The speaker was more or less human in shape but larger than a man, and so bright that I could hardly look at him. His presence smote on my eyes and on my body too (for there was heat coming from him as well as light) like the morning sun at the beginning of a tyrannous summer day.

"Yes. I'm off," said the Ghost. "Thanks for all your hospitality. But it's no good, you see.
I told this little chap," (here he indicated the lizard), "that he'd have to be quiet if he came -which he insisted on doing. Of course his stuff won't do here: I realize that. But he won't stop. I shall just have to go home."

"Would you like me to make him quiet?" said the flaming Spirit-an angel, as I now understood.

"Of course I would," said the Ghost.

"Then I will kill him," said the Angel, taking a step forward.

"Oh-ah-look out! You're burning me. Keep away," said the Ghost, retreating.

"Don't you want him killed?"

"You didn't say anything about killing him at first. I hardly meant to bother you with anything so drastic as that."
"It's the only way," said the Angel, whose burning hands were now very close to the lizard. "Shall I kill it?"
"Well, that's a further question. I'm quite open to consider it, but it's a new point, isn't it? I mean, for the moment I was only thinking about silencing it because up here-well, it's so damned embarrassing."

"May I kill it?"
"Well, there's time to discuss that later."

"There is no time. May I kill it?"

"Please, I never meant to be such a nuisance. Please-really-don't bother. Look! It's gone to sleep of its own accord. I'm sure it'll be all right now. Thanks ever so much."

"May I kill it?"

"Honestly, I don't think there's the slightest necessity for that. I'm sure I shall be able to keep it in order now. I think the gradual process would be far better than killing it."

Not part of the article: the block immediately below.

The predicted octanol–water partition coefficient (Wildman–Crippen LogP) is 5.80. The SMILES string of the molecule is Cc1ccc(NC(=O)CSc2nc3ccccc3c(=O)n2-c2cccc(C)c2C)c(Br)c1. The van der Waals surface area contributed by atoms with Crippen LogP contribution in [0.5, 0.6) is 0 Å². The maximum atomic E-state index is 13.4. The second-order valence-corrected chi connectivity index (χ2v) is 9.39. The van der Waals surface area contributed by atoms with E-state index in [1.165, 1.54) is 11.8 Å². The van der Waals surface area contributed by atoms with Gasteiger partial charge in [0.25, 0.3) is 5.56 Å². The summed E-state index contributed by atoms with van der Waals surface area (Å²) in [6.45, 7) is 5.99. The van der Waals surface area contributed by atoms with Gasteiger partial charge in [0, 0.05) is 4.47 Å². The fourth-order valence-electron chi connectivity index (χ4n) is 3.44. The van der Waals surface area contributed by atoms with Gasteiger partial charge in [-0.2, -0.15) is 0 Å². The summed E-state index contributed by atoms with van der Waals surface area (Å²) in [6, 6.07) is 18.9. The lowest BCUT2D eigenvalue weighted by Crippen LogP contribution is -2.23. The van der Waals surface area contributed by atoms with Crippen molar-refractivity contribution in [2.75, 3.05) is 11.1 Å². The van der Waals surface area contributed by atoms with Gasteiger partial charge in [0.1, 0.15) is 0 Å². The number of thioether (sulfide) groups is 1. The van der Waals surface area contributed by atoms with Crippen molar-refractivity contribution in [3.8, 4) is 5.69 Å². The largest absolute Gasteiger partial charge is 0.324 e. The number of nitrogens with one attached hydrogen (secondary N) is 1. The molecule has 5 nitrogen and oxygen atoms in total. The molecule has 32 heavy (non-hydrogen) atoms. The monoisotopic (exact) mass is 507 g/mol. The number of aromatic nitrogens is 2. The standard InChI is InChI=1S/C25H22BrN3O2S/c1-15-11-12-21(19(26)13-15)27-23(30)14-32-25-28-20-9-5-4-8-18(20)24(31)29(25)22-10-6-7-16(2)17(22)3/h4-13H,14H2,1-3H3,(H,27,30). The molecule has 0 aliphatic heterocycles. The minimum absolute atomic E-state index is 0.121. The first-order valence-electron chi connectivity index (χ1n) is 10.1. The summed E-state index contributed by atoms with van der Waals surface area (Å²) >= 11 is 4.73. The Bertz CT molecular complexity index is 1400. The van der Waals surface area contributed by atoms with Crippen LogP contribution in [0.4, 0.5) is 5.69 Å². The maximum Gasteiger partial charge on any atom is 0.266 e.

"The gradual process is of no use at all."

"Don't you think so? Well, I'll think over what you've said very carefully. I honestly will. In fact I'd let you kill it now, but as a matter of fact I'm not feeling frightfully well to-day. It would be silly to do it now. I'd need to be in good health for the operation. Some other day, perhaps."

"There is no other day. All days are present now."

"Get back! You're burning me. How can I tell you to kill it? You'd kill me if you did."

"It is not so."

"Why, you're hurting me now."

"I never said it wouldn't hurt you. I said it wouldn't kill you."

"Oh, I know. You think I'm a coward. But it isn't that. Really it isn't. I say! Let me run back by tonight's bus and get an opinion from my own doctor. I'll come again the first moment I can."

"This moment contains all moments."

"Why are you torturing me? You are jeering at me. How can I let you tear me to pieces? If you wanted to help me, why didn't you kill the damned thing without asking me-before I knew? It would be all over by now if you had."

"I cannot kill it against your will. It is impossible. Have I your permission?"

The Angel's hands were almost closed on the Lizard, but not quite. Then the Lizard began chattering to the Ghost so loud that even I could hear what it was saying.

"Be careful," it said. "He can do what he says. He can kill me. One fatal word from you and he will! Then you'll be without me for ever and ever. It's not natural. How could you live? You'd be only a sort of ghost, not a real man as you are now. He doesn't understand. He's only a cold, bloodless abstract thing. It may be natural for him, but it isn't for us. Yes, yes. I know there are no real pleasures now, only dreams. But aren't they better than nothing? And I'll be so good. I admit I've sometimes gone too far in the past, but I promise I won't do it again. I'll give you nothing but really nice dreams-all sweet and fresh and almost innocent. You might say, quite innocent____"